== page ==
Helping children develop their American and native cultural identities together.

Be an advocate of your child

Posted by bububooks on May 29, 2009

A few weeks ago, I heard Dr. Pauline Clardy, coordinator of the Bilingual/Bicultural Program at Illinois State University, speak about bilingual education in elementary schools.  She started by telling the story of a family who came to Illinois when the two children were in elementary school.  The parents were advised to speak only English at home and the children, a son and a daughter, were placed into English-only classes.  The daughter, who picked her English name to be Sarah, was eventually placed into a special education program, even though she did not have a learning disability.  She simply was not yet strong enough in English to use it as a vehicle to learn the other subjects in school.  In high school, Sarah spent most of her free time watching television and working at a fast food restaurant.  She had no intention of attending college.  The son did not finish high school and joined a gang.  The two kids had also grown apart from their parents once their English skills began to surpass those of their mom and dad. 

I may not have recounted the story exactly as Dr. Clardy told it, but the message is clear.  Maintaining native language skills helps your child to learn at school and promotes a family connection and cultural identity at home.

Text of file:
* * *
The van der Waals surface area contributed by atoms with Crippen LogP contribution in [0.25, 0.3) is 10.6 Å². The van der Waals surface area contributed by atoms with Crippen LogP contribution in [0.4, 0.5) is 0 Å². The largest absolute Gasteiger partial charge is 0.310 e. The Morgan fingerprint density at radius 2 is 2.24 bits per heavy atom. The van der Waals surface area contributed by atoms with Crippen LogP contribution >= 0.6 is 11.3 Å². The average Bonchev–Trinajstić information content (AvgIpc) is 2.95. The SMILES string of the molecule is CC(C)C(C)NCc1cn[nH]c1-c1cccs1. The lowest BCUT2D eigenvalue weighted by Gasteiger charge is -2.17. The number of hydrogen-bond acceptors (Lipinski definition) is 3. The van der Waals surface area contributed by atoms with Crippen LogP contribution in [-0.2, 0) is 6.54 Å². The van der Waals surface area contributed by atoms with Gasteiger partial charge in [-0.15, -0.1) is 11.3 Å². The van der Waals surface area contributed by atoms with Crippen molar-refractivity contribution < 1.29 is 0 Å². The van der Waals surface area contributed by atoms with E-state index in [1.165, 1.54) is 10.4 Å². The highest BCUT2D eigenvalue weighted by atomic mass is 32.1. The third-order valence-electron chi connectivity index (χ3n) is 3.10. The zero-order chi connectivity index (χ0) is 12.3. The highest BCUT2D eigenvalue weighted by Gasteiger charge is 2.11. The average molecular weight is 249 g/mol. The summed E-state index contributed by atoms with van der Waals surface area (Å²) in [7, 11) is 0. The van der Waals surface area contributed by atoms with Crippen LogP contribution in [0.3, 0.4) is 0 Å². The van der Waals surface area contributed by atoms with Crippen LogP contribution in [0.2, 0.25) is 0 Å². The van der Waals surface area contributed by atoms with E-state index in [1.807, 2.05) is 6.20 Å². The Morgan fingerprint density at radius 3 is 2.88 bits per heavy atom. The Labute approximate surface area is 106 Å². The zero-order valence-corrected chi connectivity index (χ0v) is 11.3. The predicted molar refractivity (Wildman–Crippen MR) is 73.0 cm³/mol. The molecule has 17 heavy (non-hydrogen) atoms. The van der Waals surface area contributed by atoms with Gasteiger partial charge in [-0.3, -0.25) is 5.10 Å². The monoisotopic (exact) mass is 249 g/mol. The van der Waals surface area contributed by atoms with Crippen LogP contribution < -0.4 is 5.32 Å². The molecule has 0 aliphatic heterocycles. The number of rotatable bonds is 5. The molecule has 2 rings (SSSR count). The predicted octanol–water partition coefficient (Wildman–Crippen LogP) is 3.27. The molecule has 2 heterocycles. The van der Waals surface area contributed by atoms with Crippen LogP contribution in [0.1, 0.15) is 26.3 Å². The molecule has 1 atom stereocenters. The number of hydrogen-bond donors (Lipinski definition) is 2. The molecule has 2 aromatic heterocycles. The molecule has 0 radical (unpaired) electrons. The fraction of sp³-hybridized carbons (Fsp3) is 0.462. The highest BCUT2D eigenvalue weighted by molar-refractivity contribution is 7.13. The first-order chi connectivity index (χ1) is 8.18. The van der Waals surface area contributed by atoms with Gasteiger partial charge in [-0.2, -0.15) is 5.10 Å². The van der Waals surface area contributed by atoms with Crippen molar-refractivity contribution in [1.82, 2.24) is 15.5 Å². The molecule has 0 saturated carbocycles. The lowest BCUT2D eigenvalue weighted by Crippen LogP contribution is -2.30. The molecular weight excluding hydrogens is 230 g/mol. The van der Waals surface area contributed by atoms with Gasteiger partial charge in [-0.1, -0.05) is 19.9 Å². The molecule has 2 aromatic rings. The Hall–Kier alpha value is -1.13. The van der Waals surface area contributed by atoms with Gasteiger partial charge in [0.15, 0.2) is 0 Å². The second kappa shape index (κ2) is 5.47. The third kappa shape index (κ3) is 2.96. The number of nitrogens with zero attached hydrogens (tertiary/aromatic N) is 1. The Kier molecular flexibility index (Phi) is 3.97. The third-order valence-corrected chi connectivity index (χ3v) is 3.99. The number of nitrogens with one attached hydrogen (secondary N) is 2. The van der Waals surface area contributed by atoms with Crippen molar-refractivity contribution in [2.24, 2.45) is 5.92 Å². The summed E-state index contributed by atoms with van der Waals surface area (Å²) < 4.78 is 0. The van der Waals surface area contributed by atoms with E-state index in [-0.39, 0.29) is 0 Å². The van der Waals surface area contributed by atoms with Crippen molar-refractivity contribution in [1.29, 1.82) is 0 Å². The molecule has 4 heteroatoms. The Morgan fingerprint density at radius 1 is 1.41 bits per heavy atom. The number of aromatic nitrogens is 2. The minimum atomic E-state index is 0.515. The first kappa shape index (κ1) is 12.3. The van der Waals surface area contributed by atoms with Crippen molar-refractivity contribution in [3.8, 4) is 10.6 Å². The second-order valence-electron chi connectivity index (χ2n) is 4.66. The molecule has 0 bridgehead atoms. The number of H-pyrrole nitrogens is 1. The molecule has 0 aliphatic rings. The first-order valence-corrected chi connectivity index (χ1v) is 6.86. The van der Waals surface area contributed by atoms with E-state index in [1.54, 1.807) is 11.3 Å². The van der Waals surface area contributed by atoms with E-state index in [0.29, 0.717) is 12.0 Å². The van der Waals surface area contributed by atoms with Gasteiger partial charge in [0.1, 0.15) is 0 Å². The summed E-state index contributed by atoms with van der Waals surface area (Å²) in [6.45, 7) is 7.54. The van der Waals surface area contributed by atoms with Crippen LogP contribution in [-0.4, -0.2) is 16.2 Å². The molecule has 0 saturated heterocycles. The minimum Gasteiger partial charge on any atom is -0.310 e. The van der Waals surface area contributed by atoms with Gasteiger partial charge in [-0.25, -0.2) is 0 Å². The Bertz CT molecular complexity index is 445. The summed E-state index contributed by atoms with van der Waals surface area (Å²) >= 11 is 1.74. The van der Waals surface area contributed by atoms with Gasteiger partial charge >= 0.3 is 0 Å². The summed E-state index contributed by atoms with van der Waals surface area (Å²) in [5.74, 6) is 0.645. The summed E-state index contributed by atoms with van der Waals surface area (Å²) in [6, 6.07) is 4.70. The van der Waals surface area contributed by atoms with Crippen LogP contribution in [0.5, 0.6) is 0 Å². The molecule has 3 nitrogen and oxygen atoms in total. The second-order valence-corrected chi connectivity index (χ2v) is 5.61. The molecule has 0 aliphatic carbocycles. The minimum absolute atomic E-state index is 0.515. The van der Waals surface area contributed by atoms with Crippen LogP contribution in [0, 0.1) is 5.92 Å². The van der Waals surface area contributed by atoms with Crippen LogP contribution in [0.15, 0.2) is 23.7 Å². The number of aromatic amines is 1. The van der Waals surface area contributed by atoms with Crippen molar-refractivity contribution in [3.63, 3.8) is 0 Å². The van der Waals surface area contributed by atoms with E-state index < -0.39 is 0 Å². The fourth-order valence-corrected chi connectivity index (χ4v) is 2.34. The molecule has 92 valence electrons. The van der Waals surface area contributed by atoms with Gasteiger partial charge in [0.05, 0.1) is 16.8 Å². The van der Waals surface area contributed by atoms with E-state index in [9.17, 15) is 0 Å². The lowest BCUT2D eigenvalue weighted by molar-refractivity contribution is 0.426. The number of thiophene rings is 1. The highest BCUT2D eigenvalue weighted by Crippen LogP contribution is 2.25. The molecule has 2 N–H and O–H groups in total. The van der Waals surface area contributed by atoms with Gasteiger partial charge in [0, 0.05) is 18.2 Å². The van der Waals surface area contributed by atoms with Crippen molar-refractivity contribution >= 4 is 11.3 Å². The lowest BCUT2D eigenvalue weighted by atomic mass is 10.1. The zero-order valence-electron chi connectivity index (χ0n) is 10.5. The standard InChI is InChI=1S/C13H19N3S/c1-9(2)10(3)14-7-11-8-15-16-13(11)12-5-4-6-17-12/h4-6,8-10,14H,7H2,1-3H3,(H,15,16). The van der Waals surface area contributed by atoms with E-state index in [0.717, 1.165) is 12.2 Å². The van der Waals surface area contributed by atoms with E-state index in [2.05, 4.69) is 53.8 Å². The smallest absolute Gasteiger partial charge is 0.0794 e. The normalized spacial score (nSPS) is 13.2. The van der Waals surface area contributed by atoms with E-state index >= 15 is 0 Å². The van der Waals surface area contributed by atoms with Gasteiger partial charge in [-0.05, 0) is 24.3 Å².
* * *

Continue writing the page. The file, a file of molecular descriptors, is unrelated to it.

Unfortunately, too many teachers still recommend to parents that they only speak English at home. Families are broken apart and cultural traditions are lost when children’s native language and culture are ignored.  Children are not blank states; they begin learning as soon as they are born.  The best thing to do is to continue to build on the foundation you’ve already established.

ADVOCATE FOR YOUR CHILD!  Don’t let the school take your child out of the English Language Learners program too early.  Wait until they are ready.  Get involved with the school and your child’s class.  Volunteer, join the PTA and the Bilingual Parents Advisory Council (BPAC).  You are your child’s first teacher…always.  Maintain the connection with your child through the ways most comfortable to you so that you will have a long lasting relationship.

Every culture values and respects teachers in different ways.  Latino families show respect by giving distance to teachers.  They view the teacher as the professional who knows what they are doing; they don’t need interference from parents.  From the view of the teacher, this respect comes across as lack of involvement and, perhaps, lack of interest.  To further exacerbate the issue, many monolingual teachers do not understand the needs of bilingual students while bilingual teachers are hired only for their language skills and are otherwise unqualified to teach.  Don’t be afraid to say something!  No one will look out for your child like you do.

To get more involved, share your cultural traditions with your child’s first teacher.  Offer books and other materials at home in your language as well as English.  Look online (i.e. other posts from this blog) for ways to interact with your child that will promote their learning and language skills.  Together, let’s ensure your child the brightest future he or she can get!


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